Pectin methyl esterase from orange fruit: Characterization and localization by in situ hybridisation and immunohistochemistry

Tove M. I. E. Christensen, John E. Nielsen, Preben Rasmussen, Jørn Dalgaard Mikkelsen

Research output: Contribution to journalJournal articleResearchpeer-review

Abstract

Pectin methyl esterase (PME) from orange (Citrus sinensis L.) fruit peels has been purified by ammonium sulphate precipitation, and ion-exchange and gel-filtration chromatography. Characterization of the enzyme revealed a 36-kDa protein with an isoelectric point > 9, a pH optimum at 7 and temperature optimum at 50 degrees C. The substrate specificity and kinetic experiments showed that the affinity of PME for pectin was highly dependent on the degree of esterification (DE) of the pectin, with K-m values of 0.7 mg ml(-1) for pectin with a DE of 70% and 17 mg ml(-1) for pectin with;a DE of 25%. The sequences of the NH2-terminal end of digested peptides from the mature protein were obtained. A DNA fragment of 501 bp was cloned by polymerase chain reaction amplification using degenerate primers and was further used for screening of a cDNA library. Two cDNA clones were isolated encoding PMEs of 584 amino acids and 362 amino acids, respectively, including a putative signal peptide. The deduced amino acid sequence showed full identity to the sequenced peptides. Polyclonal antibodies raised against orange peel PME were used for immunohistochemistry. The main localization of PMEs was in the outer cell layers of the juice vesicles, in the outer cell layers of the lamellae between the segments and in the inner cell layers of the albedo in the peel. In-situ hybridization showed that the mRNA is very abundant in the fruit and was found in the same cell layers as the native enzyme. A very intensive staining for PME mRNA was also seen in the core and in the flavedo close to the oil glands.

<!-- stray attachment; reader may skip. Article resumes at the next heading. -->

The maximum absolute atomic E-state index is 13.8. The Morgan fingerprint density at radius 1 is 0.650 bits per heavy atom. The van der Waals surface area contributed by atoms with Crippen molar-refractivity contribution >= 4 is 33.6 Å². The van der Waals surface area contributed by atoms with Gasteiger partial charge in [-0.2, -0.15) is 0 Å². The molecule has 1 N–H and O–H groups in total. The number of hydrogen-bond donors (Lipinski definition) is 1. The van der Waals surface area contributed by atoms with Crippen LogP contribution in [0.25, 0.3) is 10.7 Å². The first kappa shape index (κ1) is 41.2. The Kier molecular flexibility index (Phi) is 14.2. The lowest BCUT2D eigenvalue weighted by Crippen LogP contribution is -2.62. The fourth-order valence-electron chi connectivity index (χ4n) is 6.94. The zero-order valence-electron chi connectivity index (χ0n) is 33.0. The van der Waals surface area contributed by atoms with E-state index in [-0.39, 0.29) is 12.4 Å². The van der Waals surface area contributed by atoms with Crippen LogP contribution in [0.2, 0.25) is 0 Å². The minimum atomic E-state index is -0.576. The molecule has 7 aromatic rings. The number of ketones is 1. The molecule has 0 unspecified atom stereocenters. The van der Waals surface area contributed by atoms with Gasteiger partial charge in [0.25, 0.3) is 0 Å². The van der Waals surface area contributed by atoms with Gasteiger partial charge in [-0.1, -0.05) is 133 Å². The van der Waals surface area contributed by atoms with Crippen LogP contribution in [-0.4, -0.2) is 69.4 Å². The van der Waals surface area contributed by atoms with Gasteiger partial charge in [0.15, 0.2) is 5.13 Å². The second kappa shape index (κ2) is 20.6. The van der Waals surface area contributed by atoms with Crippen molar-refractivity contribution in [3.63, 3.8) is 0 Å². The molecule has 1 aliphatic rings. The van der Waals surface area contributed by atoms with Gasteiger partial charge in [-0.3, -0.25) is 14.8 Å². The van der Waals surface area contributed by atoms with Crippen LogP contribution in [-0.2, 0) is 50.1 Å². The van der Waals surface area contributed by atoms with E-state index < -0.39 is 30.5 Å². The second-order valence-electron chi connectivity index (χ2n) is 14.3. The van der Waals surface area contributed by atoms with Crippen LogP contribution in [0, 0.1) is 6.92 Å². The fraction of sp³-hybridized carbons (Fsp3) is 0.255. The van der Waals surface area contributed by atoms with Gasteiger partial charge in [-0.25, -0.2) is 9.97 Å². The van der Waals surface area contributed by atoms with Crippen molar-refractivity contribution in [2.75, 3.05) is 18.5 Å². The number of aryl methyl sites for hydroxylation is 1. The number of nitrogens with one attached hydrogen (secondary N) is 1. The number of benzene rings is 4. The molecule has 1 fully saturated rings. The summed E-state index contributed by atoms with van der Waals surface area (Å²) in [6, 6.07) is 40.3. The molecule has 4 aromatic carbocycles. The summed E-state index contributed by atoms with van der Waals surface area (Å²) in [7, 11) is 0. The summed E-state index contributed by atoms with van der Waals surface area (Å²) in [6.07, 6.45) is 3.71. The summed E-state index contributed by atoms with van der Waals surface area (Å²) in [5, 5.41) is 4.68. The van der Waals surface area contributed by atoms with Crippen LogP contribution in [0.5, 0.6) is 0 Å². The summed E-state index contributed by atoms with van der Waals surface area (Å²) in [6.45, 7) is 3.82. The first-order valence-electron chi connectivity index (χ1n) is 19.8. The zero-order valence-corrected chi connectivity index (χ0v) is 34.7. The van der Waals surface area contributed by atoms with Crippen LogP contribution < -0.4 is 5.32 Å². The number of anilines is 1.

Original languageEnglish
JournalPlanta
Volume206
Issue number4
Pages (from-to)493-503
ISSN0032-0935
DOIs
Publication statusPublished - 1998
Externally publishedYes

Fingerprint Dive into the research topics of 'Pectin methyl esterase from orange fruit: Characterization and localization by in situ hybridisation and immunohistochemistry'. Together they form a unique fingerprint.

Cite this